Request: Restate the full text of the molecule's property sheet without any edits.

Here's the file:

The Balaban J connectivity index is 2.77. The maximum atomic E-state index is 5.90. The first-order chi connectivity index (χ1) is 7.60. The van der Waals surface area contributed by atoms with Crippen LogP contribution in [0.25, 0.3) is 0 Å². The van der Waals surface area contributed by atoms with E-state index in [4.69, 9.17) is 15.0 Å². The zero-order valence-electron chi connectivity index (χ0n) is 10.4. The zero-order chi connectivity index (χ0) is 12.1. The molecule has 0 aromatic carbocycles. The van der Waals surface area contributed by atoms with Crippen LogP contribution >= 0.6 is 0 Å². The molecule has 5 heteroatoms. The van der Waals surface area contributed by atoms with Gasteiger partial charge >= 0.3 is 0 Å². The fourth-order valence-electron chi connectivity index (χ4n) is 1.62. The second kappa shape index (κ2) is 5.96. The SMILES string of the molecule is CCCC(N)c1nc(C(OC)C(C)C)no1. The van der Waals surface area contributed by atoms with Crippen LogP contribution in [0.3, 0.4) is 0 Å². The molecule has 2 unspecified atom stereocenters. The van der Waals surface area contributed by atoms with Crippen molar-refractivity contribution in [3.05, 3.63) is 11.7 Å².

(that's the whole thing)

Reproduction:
The Balaban J connectivity index is 2.77. The maximum atomic E-state index is 5.90. The first-order chi connectivity index (χ1) is 7.60. The van der Waals surface area contributed by atoms with Crippen LogP contribution in [0.25, 0.3) is 0 Å². The van der Waals surface area contributed by atoms with E-state index in [4.69, 9.17) is 15.0 Å². The zero-order valence-electron chi connectivity index (χ0n) is 10.4. The zero-order chi connectivity index (χ0) is 12.1. The molecule has 0 aromatic carbocycles. The van der Waals surface area contributed by atoms with Crippen LogP contribution >= 0.6 is 0 Å². The molecule has 5 heteroatoms. The van der Waals surface area contributed by atoms with Gasteiger partial charge >= 0.3 is 0 Å². The fourth-order valence-electron chi connectivity index (χ4n) is 1.62. The second kappa shape index (κ2) is 5.96. The SMILES string of the molecule is CCCC(N)c1nc(C(OC)C(C)C)no1. The van der Waals surface area contributed by atoms with Crippen LogP contribution in [0.3, 0.4) is 0 Å². The molecule has 2 unspecified atom stereocenters. The van der Waals surface area contributed by atoms with Crippen molar-refractivity contribution in [3.05, 3.63) is 11.7 Å².